Reena: [17:07]

Yeah, I share that feeling about Evy actually. And I think, my goodness, my world has opened up to such a deeper level and my own self-awareness has opened up at such a deeper level because of him. It’s like every word is precious. Every acknowledgement is precious. You see the beauty and the joy in every interaction. Which is not how I was conditioned to be. That wasn’t my reality when I was being parented, but this way is so beautiful because there’s always something to celebrate as well.

Dipaley Patel: [17:48]

Oh God, absolutely. And it just makes life more interesting, right? It’s just like, ‘Oh my god, what delight are they gonna bring out today?’


Yeah, I mean, it’s challenging, but, you know, but it’s very joyful.

Dipaley Patel: [18:02]

When you’re looking at the wine fridge at 10:00 o’clock in the morning, you’re thinking ‘It’s 5 o’clock somewhere!’ Is it too soon, you know? But the positives outweigh so much, the positives weigh so much higher, I think. It’s hard work, but I think this is why I’m so passionate about early intervention. You can teach them these skills that they need to be able to converse, to be able to ask for things – just simple things. I mean, they’re going to learn shapes, colours, numbers, all of that throughout their lives – but can they ask me for a biscuit? Can they tell me they’re hungry? Can they say they want this, or they want that, and that’s what you want for our children. We want them to be able to tell us those things, because those are things that we can actually fix and help.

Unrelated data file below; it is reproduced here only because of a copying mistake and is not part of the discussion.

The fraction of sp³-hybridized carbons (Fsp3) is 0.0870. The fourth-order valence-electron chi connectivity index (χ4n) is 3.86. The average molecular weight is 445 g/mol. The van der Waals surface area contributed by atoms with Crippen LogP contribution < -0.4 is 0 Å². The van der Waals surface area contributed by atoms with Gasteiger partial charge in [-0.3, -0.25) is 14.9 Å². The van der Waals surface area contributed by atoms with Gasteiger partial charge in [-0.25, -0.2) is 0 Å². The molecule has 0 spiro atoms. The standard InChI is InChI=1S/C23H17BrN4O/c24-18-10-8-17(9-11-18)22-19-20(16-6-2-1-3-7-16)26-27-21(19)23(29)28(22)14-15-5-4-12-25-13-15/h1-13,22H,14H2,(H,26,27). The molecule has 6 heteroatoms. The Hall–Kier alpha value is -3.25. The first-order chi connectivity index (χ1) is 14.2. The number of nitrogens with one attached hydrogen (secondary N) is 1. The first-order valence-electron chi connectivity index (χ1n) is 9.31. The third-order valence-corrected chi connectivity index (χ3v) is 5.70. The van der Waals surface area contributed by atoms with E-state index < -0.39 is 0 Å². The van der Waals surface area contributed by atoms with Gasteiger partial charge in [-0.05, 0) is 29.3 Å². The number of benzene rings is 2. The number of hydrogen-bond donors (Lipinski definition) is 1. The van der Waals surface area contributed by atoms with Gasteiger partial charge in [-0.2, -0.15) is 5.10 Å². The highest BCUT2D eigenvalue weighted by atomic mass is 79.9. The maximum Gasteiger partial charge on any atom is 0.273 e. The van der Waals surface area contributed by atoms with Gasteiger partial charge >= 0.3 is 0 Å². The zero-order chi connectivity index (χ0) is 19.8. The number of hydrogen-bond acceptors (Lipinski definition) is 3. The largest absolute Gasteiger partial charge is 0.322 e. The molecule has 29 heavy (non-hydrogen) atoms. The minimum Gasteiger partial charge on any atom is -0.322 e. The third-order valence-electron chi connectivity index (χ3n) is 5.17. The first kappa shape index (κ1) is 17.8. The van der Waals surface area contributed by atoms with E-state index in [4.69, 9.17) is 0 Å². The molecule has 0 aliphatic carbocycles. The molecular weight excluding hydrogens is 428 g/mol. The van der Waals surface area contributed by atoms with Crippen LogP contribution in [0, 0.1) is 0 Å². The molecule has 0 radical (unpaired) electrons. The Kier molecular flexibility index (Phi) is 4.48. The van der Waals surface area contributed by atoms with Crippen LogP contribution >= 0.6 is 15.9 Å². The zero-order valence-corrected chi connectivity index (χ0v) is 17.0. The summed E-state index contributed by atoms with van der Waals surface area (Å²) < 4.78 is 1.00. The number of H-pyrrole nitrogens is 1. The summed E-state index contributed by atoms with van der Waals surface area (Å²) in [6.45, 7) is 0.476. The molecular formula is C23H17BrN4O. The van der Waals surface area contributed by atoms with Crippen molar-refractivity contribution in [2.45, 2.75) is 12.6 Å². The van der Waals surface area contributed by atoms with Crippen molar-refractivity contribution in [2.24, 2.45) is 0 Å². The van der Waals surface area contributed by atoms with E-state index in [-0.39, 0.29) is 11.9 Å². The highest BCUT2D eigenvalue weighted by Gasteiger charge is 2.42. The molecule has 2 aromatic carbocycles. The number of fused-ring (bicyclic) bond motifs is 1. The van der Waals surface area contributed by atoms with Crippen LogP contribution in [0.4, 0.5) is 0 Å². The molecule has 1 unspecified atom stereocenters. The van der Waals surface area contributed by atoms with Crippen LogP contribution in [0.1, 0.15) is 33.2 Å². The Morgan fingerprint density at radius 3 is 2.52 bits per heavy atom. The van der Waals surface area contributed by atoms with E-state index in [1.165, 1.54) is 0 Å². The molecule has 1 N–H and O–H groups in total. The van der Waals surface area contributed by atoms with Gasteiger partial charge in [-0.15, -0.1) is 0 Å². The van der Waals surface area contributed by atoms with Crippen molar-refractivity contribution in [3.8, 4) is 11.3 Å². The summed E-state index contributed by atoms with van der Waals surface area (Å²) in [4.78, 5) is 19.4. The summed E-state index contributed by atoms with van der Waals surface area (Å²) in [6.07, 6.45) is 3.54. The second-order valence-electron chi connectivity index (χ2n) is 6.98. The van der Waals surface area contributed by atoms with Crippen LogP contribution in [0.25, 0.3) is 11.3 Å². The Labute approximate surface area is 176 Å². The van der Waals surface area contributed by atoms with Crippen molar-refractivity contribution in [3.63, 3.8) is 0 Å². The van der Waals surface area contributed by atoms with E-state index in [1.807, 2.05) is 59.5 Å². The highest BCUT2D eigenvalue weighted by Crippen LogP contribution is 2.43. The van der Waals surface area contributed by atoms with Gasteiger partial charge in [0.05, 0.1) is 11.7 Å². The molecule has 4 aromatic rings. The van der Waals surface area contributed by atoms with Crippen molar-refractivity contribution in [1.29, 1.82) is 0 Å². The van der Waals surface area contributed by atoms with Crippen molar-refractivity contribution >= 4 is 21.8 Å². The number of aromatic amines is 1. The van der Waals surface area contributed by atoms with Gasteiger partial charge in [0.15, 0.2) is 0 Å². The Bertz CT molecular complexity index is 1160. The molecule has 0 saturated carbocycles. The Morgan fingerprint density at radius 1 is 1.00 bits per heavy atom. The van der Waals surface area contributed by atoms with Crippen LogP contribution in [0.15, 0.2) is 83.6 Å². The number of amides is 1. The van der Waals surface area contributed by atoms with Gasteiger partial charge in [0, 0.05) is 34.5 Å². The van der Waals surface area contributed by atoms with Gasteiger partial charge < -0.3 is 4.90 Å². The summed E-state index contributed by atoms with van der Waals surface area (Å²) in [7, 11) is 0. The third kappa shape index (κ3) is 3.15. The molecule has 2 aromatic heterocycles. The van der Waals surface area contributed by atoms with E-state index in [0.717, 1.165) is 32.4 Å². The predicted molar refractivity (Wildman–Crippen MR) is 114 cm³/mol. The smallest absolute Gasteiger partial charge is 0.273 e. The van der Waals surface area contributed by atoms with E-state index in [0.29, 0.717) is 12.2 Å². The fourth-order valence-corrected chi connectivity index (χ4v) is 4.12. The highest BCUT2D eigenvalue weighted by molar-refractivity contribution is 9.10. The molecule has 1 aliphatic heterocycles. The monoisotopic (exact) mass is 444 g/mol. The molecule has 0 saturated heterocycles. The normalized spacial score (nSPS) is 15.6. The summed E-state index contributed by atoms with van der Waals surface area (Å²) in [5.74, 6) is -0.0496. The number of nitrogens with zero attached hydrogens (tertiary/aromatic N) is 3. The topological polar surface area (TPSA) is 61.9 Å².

Reena :

Yeah, yeah.

Dipaley Patel: [18:51]

And these are things being a parent is all about, doing those things for our children, listening to our children. That’s why I say, I wish I could get into Ashley’s head sometimes and think how she thinks. She’s phenomenal, and she’s got a great team behind her as well. She’s got good family. She’s got good family support network; she’s seven now and she goes to Girls’ Brigade with the children that she went to pre-school with. They’re all growing up together and she’s well loved there, and the members of staff there – today we had a party there and they’ve got a bus out for her, and this toy that she likes, created this environment for her so she doesn’t feel overwhelmed because it’s new, it’s different. The routine is different. The party things – it’s going to be loud, you know? And as a parent, it was just so lovely to see, so touching to see that somebody’s gone and made that effort for her, and that’s so nice. And those are the kind of things that makes me sit back and think…I get tearful and if I start crying… so emotional, there are some amazing people out there, you know? And I think it’s all about just creating awareness and just – these people are amazing. These children are amazing. Be amazing with them. You give them this much [small gesture] they’ll give you this much back [wide gesture]. They give so much back. 


Alright, I’m gonna segue you now into a bit more speech and language therapy.

Dipaley Patel:

Yes, let’s do that.


In terms of your work – because obviously you see a lot of families, you see a lot of children – what sort of barriers do you see? You know, even in terms of, say, parental expectation or any other sorts of barriers through the work that you do?